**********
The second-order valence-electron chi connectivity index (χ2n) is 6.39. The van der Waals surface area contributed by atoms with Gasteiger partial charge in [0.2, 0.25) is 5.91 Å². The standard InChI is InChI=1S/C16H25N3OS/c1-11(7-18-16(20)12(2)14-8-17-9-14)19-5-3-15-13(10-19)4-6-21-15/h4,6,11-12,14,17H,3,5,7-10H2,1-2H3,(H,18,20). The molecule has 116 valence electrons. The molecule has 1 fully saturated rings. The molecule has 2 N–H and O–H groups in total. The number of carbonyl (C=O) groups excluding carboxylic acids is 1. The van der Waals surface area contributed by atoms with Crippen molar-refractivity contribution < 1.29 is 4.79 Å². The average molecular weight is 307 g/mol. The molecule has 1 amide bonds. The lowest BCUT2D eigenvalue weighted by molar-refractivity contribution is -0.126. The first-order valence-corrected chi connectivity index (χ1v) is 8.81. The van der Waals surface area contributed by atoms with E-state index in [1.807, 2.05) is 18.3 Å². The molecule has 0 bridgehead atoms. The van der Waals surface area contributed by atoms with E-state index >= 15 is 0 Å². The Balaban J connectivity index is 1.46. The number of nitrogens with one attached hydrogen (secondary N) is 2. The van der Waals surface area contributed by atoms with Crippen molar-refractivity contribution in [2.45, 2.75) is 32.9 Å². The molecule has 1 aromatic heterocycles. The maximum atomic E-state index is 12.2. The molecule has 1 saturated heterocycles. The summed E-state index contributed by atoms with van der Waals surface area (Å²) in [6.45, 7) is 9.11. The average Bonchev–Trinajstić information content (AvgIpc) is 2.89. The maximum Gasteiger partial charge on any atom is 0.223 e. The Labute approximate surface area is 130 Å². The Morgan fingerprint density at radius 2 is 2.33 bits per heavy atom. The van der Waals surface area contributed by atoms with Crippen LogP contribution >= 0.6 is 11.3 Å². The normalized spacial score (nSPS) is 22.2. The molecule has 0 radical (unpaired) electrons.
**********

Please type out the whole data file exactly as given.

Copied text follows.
The second-order valence-electron chi connectivity index (χ2n) is 6.39. The van der Waals surface area contributed by atoms with Gasteiger partial charge in [0.2, 0.25) is 5.91 Å². The standard InChI is InChI=1S/C16H25N3OS/c1-11(7-18-16(20)12(2)14-8-17-9-14)19-5-3-15-13(10-19)4-6-21-15/h4,6,11-12,14,17H,3,5,7-10H2,1-2H3,(H,18,20). The molecule has 116 valence electrons. The molecule has 1 fully saturated rings. The molecule has 2 N–H and O–H groups in total. The number of carbonyl (C=O) groups excluding carboxylic acids is 1. The van der Waals surface area contributed by atoms with Crippen molar-refractivity contribution < 1.29 is 4.79 Å². The average molecular weight is 307 g/mol. The molecule has 1 amide bonds. The lowest BCUT2D eigenvalue weighted by molar-refractivity contribution is -0.126. The first-order valence-corrected chi connectivity index (χ1v) is 8.81. The van der Waals surface area contributed by atoms with E-state index in [1.807, 2.05) is 18.3 Å². The molecule has 0 bridgehead atoms. The van der Waals surface area contributed by atoms with E-state index >= 15 is 0 Å². The Balaban J connectivity index is 1.46. The number of nitrogens with one attached hydrogen (secondary N) is 2. The van der Waals surface area contributed by atoms with Crippen molar-refractivity contribution in [2.45, 2.75) is 32.9 Å². The molecule has 1 aromatic heterocycles. The maximum atomic E-state index is 12.2. The molecule has 1 saturated heterocycles. The summed E-state index contributed by atoms with van der Waals surface area (Å²) in [6.45, 7) is 9.11. The average Bonchev–Trinajstić information content (AvgIpc) is 2.89. The maximum Gasteiger partial charge on any atom is 0.223 e. The Labute approximate surface area is 130 Å². The Morgan fingerprint density at radius 2 is 2.33 bits per heavy atom. The van der Waals surface area contributed by atoms with Crippen LogP contribution >= 0.6 is 11.3 Å². The normalized spacial score (nSPS) is 22.2. The molecule has 0 radical (unpaired) electrons.